A Letter from Paul

Dear Friends,

In a world where there seems to be so much hatred, fear and division at the moment, perhaps one of the most important things that the Church can do is to welcome people and offer hospitality. It’s certainly what Jesus would advocate us do. Welcoming people was something that Jesus took very seriously. In fact, it was at the heart of pretty much everything he did.

In a fabulous sermon entitled, ‘It’s the Little Things That Matter: A Theology of Welcome’, US Baptist Pastor Nancy Petty articulates this beautifully. She says,

"Many of the narratives found in each of the four gospels center (sic) around Jesus’ teachings about what it means to welcome someone, to include them, to show hospitality. Before there was healing, there was a welcome. Before a miracle, there was a welcome. He welcomed sinners and outcasts to join him at the table to eat. He welcomed the little children, those considered by the culture to be invisible, to come to him. And he welcomed the women in his life, also a cultural boundary not to be crossed, to sit with him and discuss things of importance."

I could spend hours trying to communicate all that Nancy has said but still not put things nearly as well so instead I encourage you to read or listen to her her sermon for yourself. If you do not have access to the internet but would like to read it, please ask me for a copy.

I mention all of this because welcoming people is hugely important, because each and every one of us can play a part in welcoming others and, because, as a church community, we long to be - and be seen and known to be - a welcoming, hospitable presence in the wider community of which we are part. It is the little things that matter and even the smallest of actions can be transformative.

You will perhaps recall that in this newsletter back in June 2016, I began with the Milton Jones joke, "Some people see the church as a giant helicopter. They're scared to get too close in case they get sucked into the rotas". I then reported that the Annual General Church Meeting had decided to pilot a rota-less approach to worship at Martin Way.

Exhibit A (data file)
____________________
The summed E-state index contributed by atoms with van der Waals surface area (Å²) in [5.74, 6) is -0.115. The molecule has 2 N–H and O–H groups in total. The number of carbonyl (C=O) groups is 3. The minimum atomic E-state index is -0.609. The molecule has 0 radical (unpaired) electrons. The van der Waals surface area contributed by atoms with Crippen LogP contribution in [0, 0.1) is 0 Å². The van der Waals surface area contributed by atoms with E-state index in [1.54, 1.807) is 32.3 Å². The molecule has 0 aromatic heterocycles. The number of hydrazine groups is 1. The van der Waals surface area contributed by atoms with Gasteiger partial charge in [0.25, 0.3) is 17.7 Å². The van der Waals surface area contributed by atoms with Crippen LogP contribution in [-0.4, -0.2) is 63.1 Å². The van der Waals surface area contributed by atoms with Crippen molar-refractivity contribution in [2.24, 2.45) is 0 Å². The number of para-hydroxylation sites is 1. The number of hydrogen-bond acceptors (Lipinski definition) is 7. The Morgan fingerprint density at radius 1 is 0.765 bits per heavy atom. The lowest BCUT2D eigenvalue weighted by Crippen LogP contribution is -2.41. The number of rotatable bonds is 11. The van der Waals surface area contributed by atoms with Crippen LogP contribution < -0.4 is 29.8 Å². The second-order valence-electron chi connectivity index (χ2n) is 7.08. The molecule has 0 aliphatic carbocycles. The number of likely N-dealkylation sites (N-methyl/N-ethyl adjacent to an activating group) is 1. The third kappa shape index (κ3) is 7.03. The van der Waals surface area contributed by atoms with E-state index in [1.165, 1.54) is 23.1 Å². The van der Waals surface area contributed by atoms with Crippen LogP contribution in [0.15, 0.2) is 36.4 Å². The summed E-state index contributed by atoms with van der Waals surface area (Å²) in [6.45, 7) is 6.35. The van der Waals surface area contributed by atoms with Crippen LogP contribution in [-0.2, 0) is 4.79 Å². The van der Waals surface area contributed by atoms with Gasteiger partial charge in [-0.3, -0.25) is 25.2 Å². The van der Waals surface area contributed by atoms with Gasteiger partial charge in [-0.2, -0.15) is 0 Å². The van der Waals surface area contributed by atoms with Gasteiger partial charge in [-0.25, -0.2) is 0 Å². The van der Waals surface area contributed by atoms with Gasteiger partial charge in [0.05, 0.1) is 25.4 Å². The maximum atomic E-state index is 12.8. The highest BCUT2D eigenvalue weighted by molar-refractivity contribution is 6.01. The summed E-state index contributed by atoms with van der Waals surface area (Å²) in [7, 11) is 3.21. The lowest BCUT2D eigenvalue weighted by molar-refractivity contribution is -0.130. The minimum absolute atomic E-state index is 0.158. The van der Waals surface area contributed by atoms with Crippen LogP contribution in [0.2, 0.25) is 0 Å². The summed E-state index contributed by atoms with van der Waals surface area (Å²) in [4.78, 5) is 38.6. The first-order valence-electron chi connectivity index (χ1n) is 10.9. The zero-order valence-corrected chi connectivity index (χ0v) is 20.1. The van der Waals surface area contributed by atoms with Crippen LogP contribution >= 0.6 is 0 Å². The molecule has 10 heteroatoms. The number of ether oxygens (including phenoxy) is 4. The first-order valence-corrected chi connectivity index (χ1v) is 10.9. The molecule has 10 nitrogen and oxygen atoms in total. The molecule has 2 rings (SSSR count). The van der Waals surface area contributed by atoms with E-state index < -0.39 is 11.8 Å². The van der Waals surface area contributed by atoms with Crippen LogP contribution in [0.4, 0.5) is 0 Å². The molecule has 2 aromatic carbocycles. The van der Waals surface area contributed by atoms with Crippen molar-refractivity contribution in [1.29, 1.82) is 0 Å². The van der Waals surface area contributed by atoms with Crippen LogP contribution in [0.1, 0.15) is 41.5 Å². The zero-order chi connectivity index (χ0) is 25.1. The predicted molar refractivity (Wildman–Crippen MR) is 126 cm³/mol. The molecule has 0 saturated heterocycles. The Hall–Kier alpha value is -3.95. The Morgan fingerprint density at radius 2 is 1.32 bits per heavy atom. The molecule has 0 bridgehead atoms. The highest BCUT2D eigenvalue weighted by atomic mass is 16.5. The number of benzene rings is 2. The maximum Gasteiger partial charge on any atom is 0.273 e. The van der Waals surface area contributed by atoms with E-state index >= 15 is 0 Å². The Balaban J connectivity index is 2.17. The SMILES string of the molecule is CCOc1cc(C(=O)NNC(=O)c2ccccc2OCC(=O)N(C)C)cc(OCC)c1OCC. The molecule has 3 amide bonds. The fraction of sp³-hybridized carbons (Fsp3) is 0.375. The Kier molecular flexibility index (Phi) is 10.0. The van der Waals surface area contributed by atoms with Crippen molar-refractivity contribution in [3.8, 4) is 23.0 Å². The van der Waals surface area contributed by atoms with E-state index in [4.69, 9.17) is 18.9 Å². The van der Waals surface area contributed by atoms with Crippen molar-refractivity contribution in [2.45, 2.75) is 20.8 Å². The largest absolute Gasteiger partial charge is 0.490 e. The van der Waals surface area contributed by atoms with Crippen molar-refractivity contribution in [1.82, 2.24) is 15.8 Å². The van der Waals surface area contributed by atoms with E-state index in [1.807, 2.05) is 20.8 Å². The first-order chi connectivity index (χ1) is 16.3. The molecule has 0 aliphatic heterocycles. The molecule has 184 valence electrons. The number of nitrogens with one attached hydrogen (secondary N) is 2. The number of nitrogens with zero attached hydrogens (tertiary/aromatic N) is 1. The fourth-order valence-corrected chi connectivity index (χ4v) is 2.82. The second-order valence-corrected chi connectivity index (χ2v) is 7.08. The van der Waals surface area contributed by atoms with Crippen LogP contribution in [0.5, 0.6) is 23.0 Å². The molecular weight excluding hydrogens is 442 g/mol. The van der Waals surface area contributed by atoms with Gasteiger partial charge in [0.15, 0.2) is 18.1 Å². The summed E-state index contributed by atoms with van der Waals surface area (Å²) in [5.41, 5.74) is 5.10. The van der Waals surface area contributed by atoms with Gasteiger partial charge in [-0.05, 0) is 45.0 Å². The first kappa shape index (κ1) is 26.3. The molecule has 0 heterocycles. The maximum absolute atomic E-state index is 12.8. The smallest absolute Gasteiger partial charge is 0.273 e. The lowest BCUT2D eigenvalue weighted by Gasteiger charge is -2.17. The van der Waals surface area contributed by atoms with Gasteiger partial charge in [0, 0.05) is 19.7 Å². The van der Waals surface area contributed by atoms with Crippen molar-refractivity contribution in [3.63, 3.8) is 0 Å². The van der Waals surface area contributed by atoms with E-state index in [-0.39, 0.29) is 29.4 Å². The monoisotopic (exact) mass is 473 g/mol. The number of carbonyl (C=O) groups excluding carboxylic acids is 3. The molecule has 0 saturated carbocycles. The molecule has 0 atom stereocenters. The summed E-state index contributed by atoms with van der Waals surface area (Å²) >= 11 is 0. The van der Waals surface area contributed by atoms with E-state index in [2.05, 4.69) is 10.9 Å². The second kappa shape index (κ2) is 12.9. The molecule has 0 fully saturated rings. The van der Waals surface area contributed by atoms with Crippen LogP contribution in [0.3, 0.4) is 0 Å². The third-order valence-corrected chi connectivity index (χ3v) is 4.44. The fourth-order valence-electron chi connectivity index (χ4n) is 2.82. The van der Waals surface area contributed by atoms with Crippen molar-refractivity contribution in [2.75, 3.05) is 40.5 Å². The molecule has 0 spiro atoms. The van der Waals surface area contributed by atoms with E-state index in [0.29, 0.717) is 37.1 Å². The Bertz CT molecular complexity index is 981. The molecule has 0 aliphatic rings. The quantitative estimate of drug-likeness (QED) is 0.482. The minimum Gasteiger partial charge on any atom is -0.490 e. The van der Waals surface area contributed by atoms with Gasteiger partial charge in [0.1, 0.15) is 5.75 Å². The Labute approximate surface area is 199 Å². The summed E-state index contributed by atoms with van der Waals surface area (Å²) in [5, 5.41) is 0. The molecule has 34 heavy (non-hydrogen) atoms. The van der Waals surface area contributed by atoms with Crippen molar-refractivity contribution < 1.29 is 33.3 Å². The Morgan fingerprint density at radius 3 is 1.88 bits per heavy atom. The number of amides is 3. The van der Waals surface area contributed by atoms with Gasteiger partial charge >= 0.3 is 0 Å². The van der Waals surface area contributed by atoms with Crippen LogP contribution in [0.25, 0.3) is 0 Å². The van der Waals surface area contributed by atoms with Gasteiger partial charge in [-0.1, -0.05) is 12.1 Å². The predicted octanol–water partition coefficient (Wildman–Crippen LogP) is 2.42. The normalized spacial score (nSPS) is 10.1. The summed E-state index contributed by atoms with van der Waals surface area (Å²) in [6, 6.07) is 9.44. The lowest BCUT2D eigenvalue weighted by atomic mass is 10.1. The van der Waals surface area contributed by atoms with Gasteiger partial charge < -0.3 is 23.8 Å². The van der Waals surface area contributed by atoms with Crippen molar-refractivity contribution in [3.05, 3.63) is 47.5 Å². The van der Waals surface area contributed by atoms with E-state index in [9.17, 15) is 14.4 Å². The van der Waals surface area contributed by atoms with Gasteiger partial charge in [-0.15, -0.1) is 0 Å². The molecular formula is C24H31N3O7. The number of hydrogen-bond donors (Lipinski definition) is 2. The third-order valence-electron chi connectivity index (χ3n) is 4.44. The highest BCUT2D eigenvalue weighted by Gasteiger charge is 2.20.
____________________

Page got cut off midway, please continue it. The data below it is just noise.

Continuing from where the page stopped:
As you will be aware, we have been pretty much rota-free ever since and, for the most part, it is working well. There is a need, however, for people to commit themselves to being at the door each Sunday to welcome people and so, from now on, there will be a sign up sheet in the coffee lounge each week to allow people to put their names down to do this on future Sundays etc. Even if you don’t feel able to do that, please don’t think that only those at the door can offer a welcome.

We recognise that this might feel uncomfortable. As Pastor Petty acknowledges, ‘Speaking to the stranger sitting beside you or in front of you or behind you in worship is not easy for everyone. Getting up and walking across the room to sit with someone who is sitting alone can be uncomfortable. Stepping away from a conversation with a trusted friend to speak to a visitor is hard to do. Listening, truly listening to someone whom you disagree with can be frustrating. Practicing a theology of welcome can stretch us all. Yet, developing a theology of welcome that offers genuine hospitality is paramount for this church and every place that would call themselves a church. If we don’t practice a theology of welcome, we exclude the Christ that welcomed all.’ Once again, I don’t think I could have said it any better.

With every blessing,

Paul